Usdaw is raising concerns at the conference that too many pregnant women miss out on their rights at work and that women are more likely than men to be working part time for low pay and to live in poverty.
Ruth Cross - Usdaw Equalities Officer says:
“Pregnant women workers often face discrimination and unfair treatment at work from not getting time off for ante natal appointments to inadequate rest breaks and lack of a proper risk assessment. Women in unorganised workplaces and migrant women face particular problems and are often too afraid or vulnerable to assert their rights. We are looking to work with the TUC and others to raise awareness of these issues and to press for changes in the law to address them.
“Poverty worldwide is gendered; women are more likely to live in poverty than men and to be working part time for low pay. The gender pay gap has remained stable in the last 20 years and this has a negative impact on women’s incomes. Studies show that women are significantly less likely to escape low pay then men.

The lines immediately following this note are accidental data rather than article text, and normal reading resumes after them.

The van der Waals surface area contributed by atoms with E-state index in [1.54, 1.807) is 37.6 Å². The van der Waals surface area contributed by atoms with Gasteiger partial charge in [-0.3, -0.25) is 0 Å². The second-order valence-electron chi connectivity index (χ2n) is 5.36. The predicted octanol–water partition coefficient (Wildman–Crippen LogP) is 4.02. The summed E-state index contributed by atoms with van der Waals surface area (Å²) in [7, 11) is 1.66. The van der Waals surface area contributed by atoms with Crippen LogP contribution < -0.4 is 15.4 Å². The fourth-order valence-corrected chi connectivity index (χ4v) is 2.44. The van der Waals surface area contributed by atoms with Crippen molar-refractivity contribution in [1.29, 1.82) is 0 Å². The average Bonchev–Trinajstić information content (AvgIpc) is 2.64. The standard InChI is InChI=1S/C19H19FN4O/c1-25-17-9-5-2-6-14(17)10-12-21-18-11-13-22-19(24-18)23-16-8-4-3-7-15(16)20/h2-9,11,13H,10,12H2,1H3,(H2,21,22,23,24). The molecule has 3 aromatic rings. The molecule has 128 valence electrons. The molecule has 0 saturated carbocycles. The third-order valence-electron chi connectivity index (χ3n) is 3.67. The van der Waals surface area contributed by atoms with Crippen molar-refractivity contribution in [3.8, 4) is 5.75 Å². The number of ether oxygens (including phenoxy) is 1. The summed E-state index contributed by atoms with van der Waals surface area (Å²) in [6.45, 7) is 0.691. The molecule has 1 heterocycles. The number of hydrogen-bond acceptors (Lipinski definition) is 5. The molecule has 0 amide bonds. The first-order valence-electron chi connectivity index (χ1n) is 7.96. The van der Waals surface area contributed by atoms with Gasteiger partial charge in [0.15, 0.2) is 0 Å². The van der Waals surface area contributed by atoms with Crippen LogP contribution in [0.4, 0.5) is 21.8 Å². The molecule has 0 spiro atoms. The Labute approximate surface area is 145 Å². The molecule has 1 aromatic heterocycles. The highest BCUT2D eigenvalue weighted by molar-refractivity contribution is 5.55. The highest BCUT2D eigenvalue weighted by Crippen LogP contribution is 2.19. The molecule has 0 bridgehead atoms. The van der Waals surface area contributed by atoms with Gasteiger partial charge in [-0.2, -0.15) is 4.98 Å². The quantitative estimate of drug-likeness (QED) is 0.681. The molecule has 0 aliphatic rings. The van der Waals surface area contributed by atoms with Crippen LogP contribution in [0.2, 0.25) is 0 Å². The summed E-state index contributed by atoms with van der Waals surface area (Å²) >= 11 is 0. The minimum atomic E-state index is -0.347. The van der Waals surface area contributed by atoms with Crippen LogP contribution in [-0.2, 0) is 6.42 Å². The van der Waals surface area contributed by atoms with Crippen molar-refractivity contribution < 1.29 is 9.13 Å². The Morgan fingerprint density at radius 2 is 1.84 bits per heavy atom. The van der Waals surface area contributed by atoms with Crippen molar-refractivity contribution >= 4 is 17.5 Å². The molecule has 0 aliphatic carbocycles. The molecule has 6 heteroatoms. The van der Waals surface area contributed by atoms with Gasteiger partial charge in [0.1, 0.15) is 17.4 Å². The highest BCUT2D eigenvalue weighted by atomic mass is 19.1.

“We welcome the increase to the National Living Wage but it remains too low. The continuation of age related pay excludes young workers from the higher National Minimum Wage rate and entrenches issues of low pay for young people.
"Both low pay and cuts to social security provision are major contributors to women’s poverty. Our campaigning on low paid workers should place a strong emphasis on women’s poverty and low pay.”
Usdaw is calling for:
Notes for editors:
Usdaw (Union of Shop, Distributive and Allied Workers)
- Young workers to be paid the full adult rate.
- £10 per hour minimum wage rate.
- Tackling short hours contracts through a statutory minimum contract of 16 hours per week, for those who want it.
- Ending the two child limit, scrapping the benefit cap and raising the level of child benefit.
- Restoring the annual uprating of working age benefits.
is the UK's fifth biggest and the fastest growing trade union with over 420,000 members. Membership has increased by more than one-third over the last couple of decades. Most Usdaw members work in the retail sector, but the union also has many members in transport, distribution, food manufacturing, chemicals and other trades.
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